Other than our geographic proximity, there is little to inspire this rivalry. Our teams have never met in a league final and have only squared off in the playoffs a couple times. But we have a rivalry. And it is a great one at that.

Rational or not, healthy or not, it is fundamental for humans to identify with a larger group. It is no different in the Pacific Northwest even if we think of ourselves as different. In fact, it might be even more important in our region because it is something we work so hard to avoid in our regular lives. We love the Timbers and hate the Sounders, and vice versa, because we have an emotional need to both love and hate. In other countries these emotions are often manifested in violence and conflict. In Cascadia, it is manifested a few times a year when grown men in shorts play against one another. This is a healthy thing, even if watching your team lose to the enemy can feel worse than death.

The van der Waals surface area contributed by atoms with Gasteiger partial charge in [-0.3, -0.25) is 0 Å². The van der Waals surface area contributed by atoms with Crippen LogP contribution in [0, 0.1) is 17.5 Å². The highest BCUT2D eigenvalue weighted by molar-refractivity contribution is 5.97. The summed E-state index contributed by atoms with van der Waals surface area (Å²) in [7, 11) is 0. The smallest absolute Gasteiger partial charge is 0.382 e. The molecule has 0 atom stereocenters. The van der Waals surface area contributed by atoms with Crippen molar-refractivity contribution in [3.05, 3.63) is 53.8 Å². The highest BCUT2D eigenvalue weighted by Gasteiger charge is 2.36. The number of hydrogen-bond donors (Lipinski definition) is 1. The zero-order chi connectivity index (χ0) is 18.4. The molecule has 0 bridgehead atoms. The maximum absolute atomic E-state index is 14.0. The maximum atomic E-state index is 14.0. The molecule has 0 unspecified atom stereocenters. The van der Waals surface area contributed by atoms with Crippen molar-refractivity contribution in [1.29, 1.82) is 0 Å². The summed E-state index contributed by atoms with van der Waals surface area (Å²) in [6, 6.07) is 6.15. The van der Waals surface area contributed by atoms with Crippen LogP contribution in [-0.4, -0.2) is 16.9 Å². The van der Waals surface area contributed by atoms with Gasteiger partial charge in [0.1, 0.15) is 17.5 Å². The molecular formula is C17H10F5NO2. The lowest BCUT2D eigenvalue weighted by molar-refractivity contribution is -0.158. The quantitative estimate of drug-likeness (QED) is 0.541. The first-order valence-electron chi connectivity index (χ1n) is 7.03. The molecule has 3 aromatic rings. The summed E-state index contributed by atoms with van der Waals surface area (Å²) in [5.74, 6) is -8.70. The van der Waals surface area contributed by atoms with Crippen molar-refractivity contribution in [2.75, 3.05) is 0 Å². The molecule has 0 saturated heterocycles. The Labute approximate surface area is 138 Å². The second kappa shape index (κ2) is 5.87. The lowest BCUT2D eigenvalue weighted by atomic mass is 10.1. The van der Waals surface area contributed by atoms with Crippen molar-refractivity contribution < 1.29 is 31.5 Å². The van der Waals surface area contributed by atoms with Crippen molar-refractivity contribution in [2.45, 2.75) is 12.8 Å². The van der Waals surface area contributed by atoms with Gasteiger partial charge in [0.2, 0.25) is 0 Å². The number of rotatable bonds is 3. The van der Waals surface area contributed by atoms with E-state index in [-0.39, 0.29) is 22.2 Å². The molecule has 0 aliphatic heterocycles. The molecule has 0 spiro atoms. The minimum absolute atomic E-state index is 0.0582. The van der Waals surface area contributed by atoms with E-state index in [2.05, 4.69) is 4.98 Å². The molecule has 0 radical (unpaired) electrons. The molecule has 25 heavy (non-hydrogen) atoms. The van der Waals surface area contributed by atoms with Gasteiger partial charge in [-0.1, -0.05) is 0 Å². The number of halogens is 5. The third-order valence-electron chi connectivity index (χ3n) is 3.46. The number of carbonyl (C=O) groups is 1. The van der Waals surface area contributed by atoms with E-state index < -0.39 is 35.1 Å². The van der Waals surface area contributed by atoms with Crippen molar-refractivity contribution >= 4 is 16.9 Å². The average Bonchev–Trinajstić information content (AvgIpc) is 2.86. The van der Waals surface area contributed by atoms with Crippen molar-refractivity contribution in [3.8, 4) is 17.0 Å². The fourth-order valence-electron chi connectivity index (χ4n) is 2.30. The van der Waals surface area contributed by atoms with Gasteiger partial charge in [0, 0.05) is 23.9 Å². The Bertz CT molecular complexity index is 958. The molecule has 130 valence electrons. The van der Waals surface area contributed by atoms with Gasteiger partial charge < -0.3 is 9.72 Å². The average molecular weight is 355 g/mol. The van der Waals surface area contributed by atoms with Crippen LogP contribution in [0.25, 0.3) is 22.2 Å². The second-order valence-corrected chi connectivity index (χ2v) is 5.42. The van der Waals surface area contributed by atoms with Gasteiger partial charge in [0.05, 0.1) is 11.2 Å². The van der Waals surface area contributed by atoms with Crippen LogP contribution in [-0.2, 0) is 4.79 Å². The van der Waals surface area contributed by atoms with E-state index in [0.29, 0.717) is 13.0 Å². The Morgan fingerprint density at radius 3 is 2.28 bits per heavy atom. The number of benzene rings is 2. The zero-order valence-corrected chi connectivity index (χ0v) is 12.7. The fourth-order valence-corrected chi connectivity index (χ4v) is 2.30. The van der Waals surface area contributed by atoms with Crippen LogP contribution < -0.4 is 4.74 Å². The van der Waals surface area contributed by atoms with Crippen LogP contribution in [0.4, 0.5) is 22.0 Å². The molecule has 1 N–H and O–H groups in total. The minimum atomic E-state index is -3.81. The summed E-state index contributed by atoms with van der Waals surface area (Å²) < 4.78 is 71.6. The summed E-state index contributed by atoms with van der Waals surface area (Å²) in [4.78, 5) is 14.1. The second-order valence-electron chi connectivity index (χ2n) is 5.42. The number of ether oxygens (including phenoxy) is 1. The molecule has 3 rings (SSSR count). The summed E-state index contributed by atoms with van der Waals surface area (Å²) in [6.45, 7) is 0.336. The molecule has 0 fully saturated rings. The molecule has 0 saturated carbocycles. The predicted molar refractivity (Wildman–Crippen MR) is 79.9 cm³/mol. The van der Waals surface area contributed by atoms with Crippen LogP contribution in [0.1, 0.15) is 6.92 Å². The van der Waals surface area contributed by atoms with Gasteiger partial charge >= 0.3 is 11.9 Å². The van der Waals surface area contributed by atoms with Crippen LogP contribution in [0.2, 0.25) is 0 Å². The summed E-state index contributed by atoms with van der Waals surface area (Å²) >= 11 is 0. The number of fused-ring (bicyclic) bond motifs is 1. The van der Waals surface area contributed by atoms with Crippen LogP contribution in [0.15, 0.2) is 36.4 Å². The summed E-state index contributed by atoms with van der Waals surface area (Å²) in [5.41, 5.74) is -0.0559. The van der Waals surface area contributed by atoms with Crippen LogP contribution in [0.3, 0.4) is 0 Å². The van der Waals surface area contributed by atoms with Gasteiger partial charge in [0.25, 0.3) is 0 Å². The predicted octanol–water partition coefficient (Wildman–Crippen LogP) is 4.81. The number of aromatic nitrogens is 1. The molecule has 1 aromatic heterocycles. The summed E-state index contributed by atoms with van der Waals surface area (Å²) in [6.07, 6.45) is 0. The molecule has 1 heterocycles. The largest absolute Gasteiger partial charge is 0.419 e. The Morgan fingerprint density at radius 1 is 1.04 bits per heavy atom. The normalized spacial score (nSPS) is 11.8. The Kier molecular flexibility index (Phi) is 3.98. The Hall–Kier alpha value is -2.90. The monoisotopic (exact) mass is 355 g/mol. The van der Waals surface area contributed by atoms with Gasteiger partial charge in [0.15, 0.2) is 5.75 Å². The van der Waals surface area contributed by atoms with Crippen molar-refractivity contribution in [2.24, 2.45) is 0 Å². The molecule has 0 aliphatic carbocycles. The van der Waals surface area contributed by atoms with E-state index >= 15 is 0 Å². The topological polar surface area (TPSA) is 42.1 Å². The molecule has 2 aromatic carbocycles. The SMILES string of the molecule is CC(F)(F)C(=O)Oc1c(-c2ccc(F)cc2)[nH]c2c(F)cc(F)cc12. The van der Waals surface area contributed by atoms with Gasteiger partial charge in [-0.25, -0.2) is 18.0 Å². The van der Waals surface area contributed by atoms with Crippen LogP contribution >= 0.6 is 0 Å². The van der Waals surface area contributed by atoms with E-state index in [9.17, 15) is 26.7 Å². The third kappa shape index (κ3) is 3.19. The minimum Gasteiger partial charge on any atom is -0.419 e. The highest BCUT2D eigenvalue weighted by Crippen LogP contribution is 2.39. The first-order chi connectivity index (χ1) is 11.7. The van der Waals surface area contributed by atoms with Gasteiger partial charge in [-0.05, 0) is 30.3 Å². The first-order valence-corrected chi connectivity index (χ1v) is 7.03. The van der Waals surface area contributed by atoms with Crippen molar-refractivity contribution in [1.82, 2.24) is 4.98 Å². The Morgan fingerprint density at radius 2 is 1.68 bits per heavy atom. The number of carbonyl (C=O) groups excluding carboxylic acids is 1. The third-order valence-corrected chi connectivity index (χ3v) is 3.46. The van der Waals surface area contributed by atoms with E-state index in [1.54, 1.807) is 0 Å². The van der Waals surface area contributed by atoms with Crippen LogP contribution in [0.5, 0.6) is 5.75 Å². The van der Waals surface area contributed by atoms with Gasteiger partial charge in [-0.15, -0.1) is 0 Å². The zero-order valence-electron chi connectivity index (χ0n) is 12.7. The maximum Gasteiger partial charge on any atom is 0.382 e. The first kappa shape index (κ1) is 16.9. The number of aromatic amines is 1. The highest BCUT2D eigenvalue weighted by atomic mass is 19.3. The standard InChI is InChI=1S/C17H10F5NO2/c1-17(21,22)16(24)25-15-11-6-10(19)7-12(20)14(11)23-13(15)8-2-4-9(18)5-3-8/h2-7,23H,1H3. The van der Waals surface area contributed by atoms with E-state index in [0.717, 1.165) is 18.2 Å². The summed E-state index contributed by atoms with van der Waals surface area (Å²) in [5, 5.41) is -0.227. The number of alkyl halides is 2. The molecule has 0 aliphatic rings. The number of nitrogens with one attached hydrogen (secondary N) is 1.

On Saturday we will see the latest chapter in the NW Derby. With the Sounders heading to MLS and the Timbers staying put in USL, at least for the time being, there is no certainty that we will ever see these clubs play each other again in Seattle. What is certain, however, is that even if the clubs don't meet up in future league games, exhibitions or the US Open Cup, the rivalry will continue. We'll still love our team and hate the other because that is how we feel. It is how we need to feel. And there is nothing wrong with that. In fact, there is something very special about it.

Bob Kellett, Portland, Ore., is the former managing editor of World Cup Blog and The Offside. He blogs about his favorite club at the Portland Timbers Offside.


  1. Thanks for insight, Bob.

    Please bring the Timbers of last night north with you, as opposed to the Timbers of April 26th.

  2. Best post on this blog ever for all times.